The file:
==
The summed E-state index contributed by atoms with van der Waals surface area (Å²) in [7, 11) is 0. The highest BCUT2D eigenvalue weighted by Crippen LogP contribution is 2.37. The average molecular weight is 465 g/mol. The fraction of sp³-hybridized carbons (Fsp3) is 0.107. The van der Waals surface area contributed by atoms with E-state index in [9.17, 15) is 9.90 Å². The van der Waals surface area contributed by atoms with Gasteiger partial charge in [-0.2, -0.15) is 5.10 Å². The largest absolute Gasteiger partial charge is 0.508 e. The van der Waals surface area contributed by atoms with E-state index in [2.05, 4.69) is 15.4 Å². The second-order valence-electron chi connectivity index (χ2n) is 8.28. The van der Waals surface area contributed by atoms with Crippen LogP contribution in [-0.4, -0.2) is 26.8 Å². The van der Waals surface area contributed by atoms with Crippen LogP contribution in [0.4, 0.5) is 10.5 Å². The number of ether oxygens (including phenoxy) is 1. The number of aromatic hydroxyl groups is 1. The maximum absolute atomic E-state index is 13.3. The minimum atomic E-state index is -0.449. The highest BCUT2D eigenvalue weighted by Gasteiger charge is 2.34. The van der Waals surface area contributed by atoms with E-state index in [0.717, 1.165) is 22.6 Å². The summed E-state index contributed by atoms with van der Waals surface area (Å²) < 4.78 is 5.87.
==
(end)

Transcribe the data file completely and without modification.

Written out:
The summed E-state index contributed by atoms with van der Waals surface area (Å²) in [7, 11) is 0. The highest BCUT2D eigenvalue weighted by Crippen LogP contribution is 2.37. The average molecular weight is 465 g/mol. The fraction of sp³-hybridized carbons (Fsp3) is 0.107. The van der Waals surface area contributed by atoms with E-state index in [9.17, 15) is 9.90 Å². The van der Waals surface area contributed by atoms with Gasteiger partial charge in [-0.2, -0.15) is 5.10 Å². The largest absolute Gasteiger partial charge is 0.508 e. The van der Waals surface area contributed by atoms with E-state index in [2.05, 4.69) is 15.4 Å². The second-order valence-electron chi connectivity index (χ2n) is 8.28. The van der Waals surface area contributed by atoms with Crippen LogP contribution in [-0.4, -0.2) is 26.8 Å². The van der Waals surface area contributed by atoms with Crippen LogP contribution in [0.4, 0.5) is 10.5 Å². The number of ether oxygens (including phenoxy) is 1. The number of aromatic hydroxyl groups is 1. The maximum absolute atomic E-state index is 13.3. The minimum atomic E-state index is -0.449. The highest BCUT2D eigenvalue weighted by Gasteiger charge is 2.34. The van der Waals surface area contributed by atoms with E-state index in [0.717, 1.165) is 22.6 Å². The summed E-state index contributed by atoms with van der Waals surface area (Å²) < 4.78 is 5.87.